Reaction wheels (RWs) are not only the standard solution for attitude control of conventional spacecraft such as telecommunication satellites, but they are also frequently used in smaller satellites with demanding attitude control requirements. Due to their simplicity and compactness, ball bearings are commonly utilized for mounting RWs, especially in smaller satellites. However, ball bearings have several disadvantages. For instance, mechanical friction and wear limit the reliability and lifetime. Moreover, RWs with ball bearings are usually operated in a hermetically sealed atmosphere for preventing the outgassing of the bearing lubricant, which adds to the weight, cost and the complexity of the system. Another disadvantage of ball bearings is their contribution to the microvibrations, which is a major problem in small satellites with missions requiring high positioning precision.
Magnetic bearings, due to their contactless operation and ability to work in vacuum, increase the lifetime and remove the need for hermetic sealing. Moreover, the microvibration signature can be significantly reduced and reshaped owing to the ability of rotating the RW arounds its center of mass, and controlling the force envelope actively. However, commercially available, standalone magnetic bearings are not suitable for small satellites due to their bulky sizes and additional system complexities such as additional sensor requirements.
Therefore, a magnetically levitated RW with an integrated electrical drive, magnetic bearings and sensors are developed in a collaboration of researchers from the Power Electronic Systems Laboratory of ETH Zurich and Celeroton, an ETH spin-off specializing in ultra-high-speed electrical drives. This complete integration allows for a very compact system. Due to the novel arrangement of the permanent magnets in the rotor, the same materials are utilized for both magnetic bearing and the rotational drive, resulting in an axially short rotor. This, in turn, allows for unprecedented ultra-high-speed operation of the RW. In a hardware demonstrator, the feasibility of 30 times higher speed (300 000 rpm) compared to state of the art (< 10 000 rpm) is demonstrated by measurements. Simply by operating at those speeds, the mass of a RW for a typical small satellite can be halved, as can be calculated by mechanical scaling laws.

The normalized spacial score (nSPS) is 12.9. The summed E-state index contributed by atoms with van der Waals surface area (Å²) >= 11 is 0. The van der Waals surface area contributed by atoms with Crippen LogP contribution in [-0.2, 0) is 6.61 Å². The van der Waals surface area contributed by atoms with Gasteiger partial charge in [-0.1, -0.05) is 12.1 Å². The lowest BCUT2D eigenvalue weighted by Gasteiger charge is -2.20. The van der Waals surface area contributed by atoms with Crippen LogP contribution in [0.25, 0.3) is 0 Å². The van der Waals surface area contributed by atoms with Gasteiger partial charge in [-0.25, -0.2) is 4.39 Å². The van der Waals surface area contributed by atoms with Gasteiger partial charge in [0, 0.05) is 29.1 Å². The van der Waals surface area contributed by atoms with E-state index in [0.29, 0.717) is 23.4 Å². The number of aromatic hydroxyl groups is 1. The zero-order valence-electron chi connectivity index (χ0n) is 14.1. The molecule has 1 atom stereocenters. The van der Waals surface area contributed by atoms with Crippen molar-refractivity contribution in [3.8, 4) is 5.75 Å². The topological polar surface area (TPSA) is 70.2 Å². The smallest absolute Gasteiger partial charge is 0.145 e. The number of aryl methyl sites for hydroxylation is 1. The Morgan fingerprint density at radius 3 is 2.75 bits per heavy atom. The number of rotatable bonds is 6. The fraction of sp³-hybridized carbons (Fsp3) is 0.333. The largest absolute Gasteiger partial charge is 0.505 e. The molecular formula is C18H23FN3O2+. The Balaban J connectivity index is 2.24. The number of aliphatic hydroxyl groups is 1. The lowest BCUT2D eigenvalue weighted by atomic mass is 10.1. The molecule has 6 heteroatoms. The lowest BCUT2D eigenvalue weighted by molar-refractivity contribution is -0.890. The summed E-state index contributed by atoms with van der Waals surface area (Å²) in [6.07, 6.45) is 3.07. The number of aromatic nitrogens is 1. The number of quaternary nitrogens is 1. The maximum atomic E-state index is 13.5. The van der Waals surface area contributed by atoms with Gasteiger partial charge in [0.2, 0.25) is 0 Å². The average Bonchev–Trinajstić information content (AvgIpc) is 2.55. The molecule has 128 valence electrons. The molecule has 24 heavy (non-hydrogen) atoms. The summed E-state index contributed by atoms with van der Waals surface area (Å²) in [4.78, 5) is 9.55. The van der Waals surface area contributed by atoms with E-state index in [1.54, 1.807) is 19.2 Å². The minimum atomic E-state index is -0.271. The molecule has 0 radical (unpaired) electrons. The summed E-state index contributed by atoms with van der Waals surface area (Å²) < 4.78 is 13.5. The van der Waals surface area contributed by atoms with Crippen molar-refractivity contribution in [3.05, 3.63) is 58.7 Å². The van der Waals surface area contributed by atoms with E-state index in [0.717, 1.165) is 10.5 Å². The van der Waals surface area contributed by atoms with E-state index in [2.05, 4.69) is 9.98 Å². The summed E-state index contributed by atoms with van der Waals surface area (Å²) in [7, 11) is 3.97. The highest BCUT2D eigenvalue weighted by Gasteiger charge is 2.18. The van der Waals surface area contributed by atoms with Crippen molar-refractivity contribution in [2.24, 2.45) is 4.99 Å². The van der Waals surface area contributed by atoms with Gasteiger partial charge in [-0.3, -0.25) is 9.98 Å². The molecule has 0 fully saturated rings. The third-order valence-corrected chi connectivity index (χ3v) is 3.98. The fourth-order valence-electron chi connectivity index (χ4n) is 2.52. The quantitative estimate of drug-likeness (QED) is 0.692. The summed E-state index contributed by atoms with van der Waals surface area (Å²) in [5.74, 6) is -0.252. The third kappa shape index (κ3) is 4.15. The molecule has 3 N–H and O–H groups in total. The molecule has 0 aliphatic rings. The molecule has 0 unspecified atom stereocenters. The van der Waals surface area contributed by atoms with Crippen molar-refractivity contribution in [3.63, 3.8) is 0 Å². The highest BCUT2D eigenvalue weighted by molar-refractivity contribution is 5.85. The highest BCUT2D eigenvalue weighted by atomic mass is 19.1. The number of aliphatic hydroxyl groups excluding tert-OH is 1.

The figures demonstrate the construction and the operating principle of the novel RW with integrated magnetic bearings. The RW’s position is controlled actively in all six degrees of freedom by different dedicated windings applying a torque, an axial force, and two radial forces on two sides of the RW. The rotor’s radial displacement is measured with micrometer-accuracy by two PCB-integrated eddy-current sensors on both axial ends of the machine.
The innovative arrangement of the electromagnetic parts and the integration of the RW directly into the electrical machine enables the application of today’s commercially successful high-speed drive technology into the fast growing market of small satellites, without the need of overcoming any major additional technological challenges in manufacturing, sensing or control. Therefore, today’s low-speed RWs utilizing ball bearings can be replaced by the new-generation ultra-high-speed RWs with minimum effort, especially in small satellites with stringent weight, volume and positioning precision requirements.